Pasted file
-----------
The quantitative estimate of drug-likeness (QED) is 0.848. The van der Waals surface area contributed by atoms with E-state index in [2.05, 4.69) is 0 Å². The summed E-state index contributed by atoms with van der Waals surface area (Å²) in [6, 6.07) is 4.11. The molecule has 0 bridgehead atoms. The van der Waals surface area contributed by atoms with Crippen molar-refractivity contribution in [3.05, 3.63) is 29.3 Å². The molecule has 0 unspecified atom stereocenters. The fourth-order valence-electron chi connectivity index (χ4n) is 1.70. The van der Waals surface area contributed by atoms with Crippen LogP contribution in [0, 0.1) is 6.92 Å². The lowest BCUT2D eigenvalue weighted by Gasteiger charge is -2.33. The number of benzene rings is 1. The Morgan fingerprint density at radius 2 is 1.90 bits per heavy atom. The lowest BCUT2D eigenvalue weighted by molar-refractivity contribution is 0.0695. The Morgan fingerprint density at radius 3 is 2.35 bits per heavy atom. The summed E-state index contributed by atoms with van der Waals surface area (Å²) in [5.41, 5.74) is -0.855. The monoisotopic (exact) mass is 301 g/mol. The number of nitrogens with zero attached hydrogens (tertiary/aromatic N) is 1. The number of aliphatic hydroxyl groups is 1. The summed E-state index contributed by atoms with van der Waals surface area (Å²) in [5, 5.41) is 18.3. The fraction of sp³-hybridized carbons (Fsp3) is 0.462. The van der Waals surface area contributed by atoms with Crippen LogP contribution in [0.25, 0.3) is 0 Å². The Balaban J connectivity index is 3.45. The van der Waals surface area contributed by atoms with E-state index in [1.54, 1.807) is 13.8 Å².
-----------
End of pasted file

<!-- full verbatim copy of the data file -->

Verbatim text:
The quantitative estimate of drug-likeness (QED) is 0.848. The van der Waals surface area contributed by atoms with E-state index in [2.05, 4.69) is 0 Å². The summed E-state index contributed by atoms with van der Waals surface area (Å²) in [6, 6.07) is 4.11. The molecule has 0 bridgehead atoms. The van der Waals surface area contributed by atoms with Crippen molar-refractivity contribution in [3.05, 3.63) is 29.3 Å². The molecule has 0 unspecified atom stereocenters. The fourth-order valence-electron chi connectivity index (χ4n) is 1.70. The van der Waals surface area contributed by atoms with Crippen LogP contribution in [0, 0.1) is 6.92 Å². The lowest BCUT2D eigenvalue weighted by Gasteiger charge is -2.33. The number of benzene rings is 1. The Morgan fingerprint density at radius 2 is 1.90 bits per heavy atom. The lowest BCUT2D eigenvalue weighted by molar-refractivity contribution is 0.0695. The Morgan fingerprint density at radius 3 is 2.35 bits per heavy atom. The summed E-state index contributed by atoms with van der Waals surface area (Å²) in [5.41, 5.74) is -0.855. The monoisotopic (exact) mass is 301 g/mol. The number of nitrogens with zero attached hydrogens (tertiary/aromatic N) is 1. The number of aliphatic hydroxyl groups is 1. The summed E-state index contributed by atoms with van der Waals surface area (Å²) in [5, 5.41) is 18.3. The fraction of sp³-hybridized carbons (Fsp3) is 0.462. The van der Waals surface area contributed by atoms with Crippen LogP contribution in [0.25, 0.3) is 0 Å². The Balaban J connectivity index is 3.45. The van der Waals surface area contributed by atoms with E-state index in [1.54, 1.807) is 13.8 Å².